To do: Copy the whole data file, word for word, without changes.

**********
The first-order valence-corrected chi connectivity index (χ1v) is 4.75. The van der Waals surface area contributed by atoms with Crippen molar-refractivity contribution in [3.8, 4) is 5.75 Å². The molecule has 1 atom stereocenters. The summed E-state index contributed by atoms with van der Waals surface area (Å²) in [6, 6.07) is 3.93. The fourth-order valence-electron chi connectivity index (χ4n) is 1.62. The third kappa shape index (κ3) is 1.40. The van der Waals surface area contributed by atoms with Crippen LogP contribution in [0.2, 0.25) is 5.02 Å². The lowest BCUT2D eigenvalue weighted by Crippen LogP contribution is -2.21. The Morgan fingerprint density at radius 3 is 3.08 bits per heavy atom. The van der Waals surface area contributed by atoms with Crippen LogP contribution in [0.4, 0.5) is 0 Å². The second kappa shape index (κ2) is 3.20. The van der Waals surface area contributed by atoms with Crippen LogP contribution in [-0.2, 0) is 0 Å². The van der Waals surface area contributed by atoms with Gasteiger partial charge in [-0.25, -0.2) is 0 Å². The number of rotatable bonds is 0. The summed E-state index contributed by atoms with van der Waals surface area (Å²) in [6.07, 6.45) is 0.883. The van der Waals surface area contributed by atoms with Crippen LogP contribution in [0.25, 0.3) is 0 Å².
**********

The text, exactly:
The first-order valence-corrected chi connectivity index (χ1v) is 4.75. The van der Waals surface area contributed by atoms with Crippen molar-refractivity contribution in [3.8, 4) is 5.75 Å². The molecule has 1 atom stereocenters. The summed E-state index contributed by atoms with van der Waals surface area (Å²) in [6, 6.07) is 3.93. The fourth-order valence-electron chi connectivity index (χ4n) is 1.62. The third kappa shape index (κ3) is 1.40. The van der Waals surface area contributed by atoms with Crippen LogP contribution in [0.2, 0.25) is 5.02 Å². The lowest BCUT2D eigenvalue weighted by Crippen LogP contribution is -2.21. The Morgan fingerprint density at radius 3 is 3.08 bits per heavy atom. The van der Waals surface area contributed by atoms with Crippen LogP contribution in [0.4, 0.5) is 0 Å². The second kappa shape index (κ2) is 3.20. The van der Waals surface area contributed by atoms with Crippen LogP contribution in [-0.2, 0) is 0 Å². The van der Waals surface area contributed by atoms with Gasteiger partial charge in [-0.25, -0.2) is 0 Å². The number of rotatable bonds is 0. The summed E-state index contributed by atoms with van der Waals surface area (Å²) in [6.07, 6.45) is 0.883. The van der Waals surface area contributed by atoms with Crippen LogP contribution in [0.25, 0.3) is 0 Å².